So far the common denominator is money.  Whether it is the level of funding, or the maximisation of value for each pound spent.  Mr Younger’s comments clearly pushes ideology as a motivator and driver for potential candidates, and one can hardly blame him.  Let’s face it, it would be hard for SIS to push the financial incentive when faced with free market competition.  So, it is a given that the organisation has to, regardless of whether it is true or not, sell the notion of ‘making a difference’ as the key driver.  So, enter the ‘buddhist spy’ i.e. someone who has forsaken all desires of financial or materialistic rewards in favour of….that little bit more.  Here, the idea that freedom is power is never more true, but by god it’s a tough one to find, especially in the younger recruits.  Money can never be the sole motivator in this profession, but the complexities of life, youth, character and practical issues, means it simply is important.  One cannot really attribute this simply to youth either.  Yes, the younger recruits may well be ambitious and dazzled at the prospect of financial reward, but then again so is the 42 year old married man with three children.  So its not that.  Indeed, the tap on the shoulder system which focussed on the Oxbridge folk probably worked largely because they were the elite and on the whole from upper middle class affluent backgrounds where they always has the family vault to nudge open in times of desperation.  Ironically, this student and the buddhist spy are similar in that they are both free from financial pressures thereby making them more effective.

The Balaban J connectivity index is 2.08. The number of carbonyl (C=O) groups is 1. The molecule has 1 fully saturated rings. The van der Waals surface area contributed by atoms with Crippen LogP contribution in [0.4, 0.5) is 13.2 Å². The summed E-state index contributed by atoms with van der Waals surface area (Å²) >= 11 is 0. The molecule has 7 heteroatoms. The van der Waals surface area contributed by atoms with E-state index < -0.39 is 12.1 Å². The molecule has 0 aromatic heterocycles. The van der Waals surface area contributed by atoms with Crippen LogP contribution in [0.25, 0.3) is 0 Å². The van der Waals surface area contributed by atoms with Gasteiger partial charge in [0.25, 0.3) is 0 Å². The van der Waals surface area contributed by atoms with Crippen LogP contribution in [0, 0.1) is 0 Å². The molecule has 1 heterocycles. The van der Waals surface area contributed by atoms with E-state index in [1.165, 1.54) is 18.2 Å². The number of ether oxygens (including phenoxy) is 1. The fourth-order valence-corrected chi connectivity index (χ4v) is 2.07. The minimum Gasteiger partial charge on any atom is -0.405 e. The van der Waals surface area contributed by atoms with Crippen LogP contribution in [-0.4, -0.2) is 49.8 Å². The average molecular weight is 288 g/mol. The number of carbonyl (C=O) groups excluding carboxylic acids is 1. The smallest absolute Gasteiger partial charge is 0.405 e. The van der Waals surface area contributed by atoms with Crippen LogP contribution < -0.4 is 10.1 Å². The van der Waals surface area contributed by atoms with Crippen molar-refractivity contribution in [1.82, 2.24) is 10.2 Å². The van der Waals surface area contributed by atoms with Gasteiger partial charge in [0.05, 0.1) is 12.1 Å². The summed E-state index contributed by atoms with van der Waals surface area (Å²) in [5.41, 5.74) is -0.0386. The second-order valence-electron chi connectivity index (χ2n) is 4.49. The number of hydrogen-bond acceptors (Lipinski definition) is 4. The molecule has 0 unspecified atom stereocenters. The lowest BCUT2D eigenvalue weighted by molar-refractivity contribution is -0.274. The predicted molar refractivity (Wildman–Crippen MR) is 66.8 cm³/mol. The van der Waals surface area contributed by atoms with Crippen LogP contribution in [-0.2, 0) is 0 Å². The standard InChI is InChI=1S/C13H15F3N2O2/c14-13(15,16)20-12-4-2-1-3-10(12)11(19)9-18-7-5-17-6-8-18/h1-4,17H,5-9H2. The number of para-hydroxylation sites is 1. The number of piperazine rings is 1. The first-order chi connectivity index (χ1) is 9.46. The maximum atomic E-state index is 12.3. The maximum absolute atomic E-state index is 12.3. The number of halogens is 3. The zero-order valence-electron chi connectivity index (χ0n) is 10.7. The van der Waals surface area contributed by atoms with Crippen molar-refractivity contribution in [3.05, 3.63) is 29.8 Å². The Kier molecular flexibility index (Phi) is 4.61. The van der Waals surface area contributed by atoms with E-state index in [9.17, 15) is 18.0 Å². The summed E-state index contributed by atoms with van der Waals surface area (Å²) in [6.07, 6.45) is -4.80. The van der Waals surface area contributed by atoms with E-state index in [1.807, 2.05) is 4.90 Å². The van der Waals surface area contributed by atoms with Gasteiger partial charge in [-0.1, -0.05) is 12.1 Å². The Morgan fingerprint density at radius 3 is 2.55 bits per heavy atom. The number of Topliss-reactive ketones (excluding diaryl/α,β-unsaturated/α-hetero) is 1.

So, they key thread to pull from the above is that there is power to be had from the freedom of external influences.  Without wanting to drift down the spiritual or philosophical road too much, a successful spy in todays world could be the one who can happily remove any influence, both positive or negative.  In the case of the honey trap, it would be rendered useless if the person did not attribute so much influence to sex.  In the case of financial reward, bribery or extortion, if one truly has zero desire for money then it is powerless.  In the case of power itself, if one is sufficiently self confident to the point where the affirmation from power is not needed, then that too is rendered useless.  So the buddhist spy almost becomes machine like.  Perhaps this is another case for the advancement of the neurodiverse, or those people less emotionally driven to some extent, in favour of the ‘safety’ of the binary world.  In essence, the buddhist spy is simply a person who cannot be bought, and therefore cannot be compromised.  Could you be that person?